Another bonehead idea from Oregon’s newest democrat


Oregon’s newly elected State Treasurer, Ben Westlund, has continued an unbroken string of bonehead ideas with his newest proposal to create a prepaid college tuition program.

You remember Ben Westlund. He is the Republican state senator, turned Independent, turned Democrat from Deschutes County. He’s the same Ben Westlund who, as a Republican Representative, lobbied the House Republican leadership hard to become co-chair of the powerful budget committee. He then sided with the Democrats to thwart attempts by the Republicans to provide a balanced budget without a tax increase.

He’s the same Ben Westlund who, when Sen. Bev Clarno (R-Bend) resigned her seat, appeared before the Deschutes County Republican Committee to lobby for their support for his bid to be appointed to fill Clarno’s seat. In the process, Westlund told members of the committee that he would “represent the Republican Platform better than the other GOP candidates.” Westlund got their support and promptly stabbed them in the back by proposing a $1.2B tax increase with Democrat Sen. Kurt Schraeder.

He’s the same Ben Westlund who joined Portland’s uber liberal Sen. Kate Brown (now Secretary of State Brown) in proposing to ignore the popular vote of Oregonians limiting marriage as being between one man and one woman. They sponsored legislation that gave all of the rights, duties and privileges afforded to married couples carte blanche to homosexual couples. Regardless of what you may think about those propositions, they sure as heck did not reflect the Republican Platform to which Westlund had pledged his fidelity.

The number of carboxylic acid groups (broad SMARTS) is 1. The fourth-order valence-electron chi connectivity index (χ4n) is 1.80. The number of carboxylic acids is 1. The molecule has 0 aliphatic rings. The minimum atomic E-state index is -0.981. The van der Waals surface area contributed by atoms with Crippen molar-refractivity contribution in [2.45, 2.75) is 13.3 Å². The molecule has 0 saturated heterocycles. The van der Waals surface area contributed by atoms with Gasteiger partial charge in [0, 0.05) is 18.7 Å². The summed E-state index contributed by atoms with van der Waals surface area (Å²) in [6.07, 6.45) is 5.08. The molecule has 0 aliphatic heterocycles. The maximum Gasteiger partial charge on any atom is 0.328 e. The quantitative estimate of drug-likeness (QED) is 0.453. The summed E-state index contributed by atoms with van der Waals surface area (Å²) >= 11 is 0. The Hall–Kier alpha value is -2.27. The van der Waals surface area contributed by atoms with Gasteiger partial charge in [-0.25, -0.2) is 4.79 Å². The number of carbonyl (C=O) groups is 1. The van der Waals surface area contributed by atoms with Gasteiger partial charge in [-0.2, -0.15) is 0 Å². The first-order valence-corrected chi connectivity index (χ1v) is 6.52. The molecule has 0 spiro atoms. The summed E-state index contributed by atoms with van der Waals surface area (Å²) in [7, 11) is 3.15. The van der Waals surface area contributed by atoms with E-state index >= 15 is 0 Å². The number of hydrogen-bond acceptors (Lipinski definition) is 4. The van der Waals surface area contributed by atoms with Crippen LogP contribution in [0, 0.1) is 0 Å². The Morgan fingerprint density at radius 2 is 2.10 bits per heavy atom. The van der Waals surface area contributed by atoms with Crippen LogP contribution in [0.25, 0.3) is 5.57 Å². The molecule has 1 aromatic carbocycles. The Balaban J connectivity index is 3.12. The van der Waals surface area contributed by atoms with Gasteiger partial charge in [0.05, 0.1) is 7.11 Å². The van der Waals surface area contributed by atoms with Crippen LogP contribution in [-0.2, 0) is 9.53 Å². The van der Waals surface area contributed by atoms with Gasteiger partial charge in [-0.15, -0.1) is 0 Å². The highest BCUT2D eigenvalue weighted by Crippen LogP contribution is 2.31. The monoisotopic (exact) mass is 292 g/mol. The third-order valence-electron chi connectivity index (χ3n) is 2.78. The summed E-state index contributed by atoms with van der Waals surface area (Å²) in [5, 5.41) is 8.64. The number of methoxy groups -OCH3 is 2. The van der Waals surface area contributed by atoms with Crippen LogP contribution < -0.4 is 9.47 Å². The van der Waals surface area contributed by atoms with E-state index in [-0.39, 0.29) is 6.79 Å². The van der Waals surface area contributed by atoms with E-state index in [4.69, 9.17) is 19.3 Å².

But Westlund is agile if nothing else. When he realized that as a Republican nobody liked him and as an Independent nobody cared about him, he became a Democrat and now nobody trusts him. And for good reason. Not only did he sell his former colleagues out in budget negotiations and his constituency in Deschutes County but he misled Oregonians on his tax proposals.

Westlund promoted his sales tax proposal as “tax neutral” when in fact it increased tax revenues by $1.2B. When questioned about this seeming inconsistency, Westlund dismissed it by stating that the additional revenue would come from Oregon’s “underground economy.” For a proposed five percent sales tax to generate an additional $1.2B, one would have to discover an “underground economy” of approximately $24 Billion dollars. But Westlund has never been bothered by facts, or logic, or big spending or increased taxation.

His latest proposal for a “prepaid college tuition program” is vintage Westlund. The fault lies more in what he doesn’t tell Oregonians than in what he does tell them.

First, the Democrats have already demonstrated their incompetence in the administration of the Oregon College Savings Plan (OCSP) — the so-called “conservative investment plan.” Why any Oregonian would trust the state government to manage their funds is beyond me. There appears to have been little “due diligence” in selecting the fund from the standpoint of understanding its investment strategies and even less “diligence” is overseeing its strategies as the market evolved.